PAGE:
2024 General Surgery/Global Health Engagement/Quality Improvement Presentations

Lauren M Heyda, MD1; Rathnayaka MKD Gunasingha, MD2; Stephanie Bedzis3; Carolyn Gosztyla4; 1Department of Surgery, Walter Reed National Military Medical Center, Bethesda, MD; 2Department of Surgery, Womack Army Medical Center, Fort Liberty, NC; 3Department of Surgery, Naval Hospital Guam, Agana Heights, Guam; 4Department of Surgery, Uniformed Services University of the Health Sciences, Bethesda, MD

OBJECTIVES: Common bile duct (CBD) stones are present in up to 15% of patients undergoing cholecystectomy. Contemporary management of choledocholithiasis includes pre- or post-operative endoscopic retrograde cholangiopancreatography (ERCP) and surgical common bile duct exploration (CBDE). Emergence of advanced endoscopy has led to a known decreased familiarity with CBD procedures among general surgeons. Recent increased academic interest in surgical management of complex biliary disease prompted us to evaluate the value of these skills for military surgeons by examining the biliary case volume of a military treatment facility (MTF) without ERCP and limited magnetic resonance cholangiopancreatography (MRCP) capabilities versus a tertiary MTF. We predicted military surgeons in a resource limited environment would perform more advanced biliary procedures.

METHODS: Data query using specific diagnosis and procedure keywords identified all patients who underwent a biliary procedure for acute biliary pathology at Naval Hospital Guam (NHG) from December 2010 to May 2023. We examined the number of cholecystectomies, intraoperative cholangiograms (IOC), and CBDEs. Secondary outcomes included laparoscopic versus open procedures, procedure times, length of stay, ICU admission, and postoperative antibiotics. We compared this to data from Walter Reed National Military Medical Center (WRNMMC).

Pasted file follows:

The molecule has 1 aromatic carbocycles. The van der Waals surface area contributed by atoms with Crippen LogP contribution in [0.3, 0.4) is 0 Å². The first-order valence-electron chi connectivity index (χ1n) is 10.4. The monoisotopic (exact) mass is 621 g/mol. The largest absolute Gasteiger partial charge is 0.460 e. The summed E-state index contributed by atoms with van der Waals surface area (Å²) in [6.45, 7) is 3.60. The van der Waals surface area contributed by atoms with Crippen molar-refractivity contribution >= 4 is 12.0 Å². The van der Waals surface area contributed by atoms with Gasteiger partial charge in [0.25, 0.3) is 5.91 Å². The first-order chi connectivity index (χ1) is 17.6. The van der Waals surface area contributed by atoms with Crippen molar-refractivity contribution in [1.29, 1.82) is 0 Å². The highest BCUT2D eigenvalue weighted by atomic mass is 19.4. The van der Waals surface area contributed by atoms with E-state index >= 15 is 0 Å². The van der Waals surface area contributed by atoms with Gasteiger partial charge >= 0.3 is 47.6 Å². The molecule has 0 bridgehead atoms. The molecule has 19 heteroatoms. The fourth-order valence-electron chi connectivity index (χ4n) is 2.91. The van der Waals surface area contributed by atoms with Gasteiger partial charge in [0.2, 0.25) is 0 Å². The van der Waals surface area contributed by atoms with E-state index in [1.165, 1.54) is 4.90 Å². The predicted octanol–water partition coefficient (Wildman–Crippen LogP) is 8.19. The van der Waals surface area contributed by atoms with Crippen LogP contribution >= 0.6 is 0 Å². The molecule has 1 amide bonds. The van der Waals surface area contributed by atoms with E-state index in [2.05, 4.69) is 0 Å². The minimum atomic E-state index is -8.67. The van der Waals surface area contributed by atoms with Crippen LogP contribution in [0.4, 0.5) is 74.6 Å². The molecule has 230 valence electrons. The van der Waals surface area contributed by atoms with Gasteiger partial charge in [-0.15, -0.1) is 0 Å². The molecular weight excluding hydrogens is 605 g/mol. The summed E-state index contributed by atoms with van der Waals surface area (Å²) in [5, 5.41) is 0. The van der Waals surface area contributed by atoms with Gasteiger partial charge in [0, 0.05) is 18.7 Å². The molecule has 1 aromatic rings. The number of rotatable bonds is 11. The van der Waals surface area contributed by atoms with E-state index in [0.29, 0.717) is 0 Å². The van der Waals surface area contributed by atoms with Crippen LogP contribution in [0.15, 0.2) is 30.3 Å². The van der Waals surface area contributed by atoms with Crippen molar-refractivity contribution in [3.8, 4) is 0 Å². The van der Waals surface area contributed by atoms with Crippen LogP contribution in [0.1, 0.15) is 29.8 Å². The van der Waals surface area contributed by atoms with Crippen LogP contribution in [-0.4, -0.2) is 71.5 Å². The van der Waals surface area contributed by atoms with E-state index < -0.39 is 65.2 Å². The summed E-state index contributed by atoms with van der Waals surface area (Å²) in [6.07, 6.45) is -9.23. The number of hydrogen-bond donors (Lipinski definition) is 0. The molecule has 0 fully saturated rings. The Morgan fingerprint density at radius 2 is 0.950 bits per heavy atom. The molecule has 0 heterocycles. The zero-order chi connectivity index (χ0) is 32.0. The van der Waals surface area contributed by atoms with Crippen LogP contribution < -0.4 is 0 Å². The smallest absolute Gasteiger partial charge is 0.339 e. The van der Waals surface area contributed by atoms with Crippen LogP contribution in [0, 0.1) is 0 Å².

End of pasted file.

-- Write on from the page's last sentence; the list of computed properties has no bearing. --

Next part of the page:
RESULTS: At NHG, 454 patients had a biliary procedure, 230 (50.6%) underwent cholecystectomy alone, 223 (49.1%) underwent cholecystectomy + IOC, and 58 (12.8%) underwent cholecystectomy + CBDE. Patients who underwent CBDE were significantly more likely to have an open procedure compared to cholecystectomy with or without IOC (51.7%, p < 0.01). Compared to patients who underwent cholecystectomy with and without IOC, patients who underwent cholecystectomy + CBDE had longer lengths of stay (7.16 days, p < 0.01), higher risk for ICU admission (65.5%, p < 0.01), and higher risk for need for post-operative antibiotics (31%, p < 0.01).

From September 2015 to December 2019, 489 cholecystectomies were performed at WRNMMC, 53 underwent IOC (10.8%); no CBDEs (0%) were performed. During the same timeframe, 163 cholecystectomies were performed at NHG, of which, significantly more underwent IOC (97 (58.5%), p < 0.01) and CBDE (16 (9.8%), p < 0.01).

CONCLUSIONS: NHG data suggests complex biliary procedures are commonly performed in resource limited MTFs. These patients are more likely to undergo open procedures, have longer procedures, longer hospital stays, and have higher risk for postoperative antibiotics and ICU admission. This suggests deliberate training in advanced biliary procedures is particularly valuable for the military surgeon given an increased potential of practicing in a resource limited environment.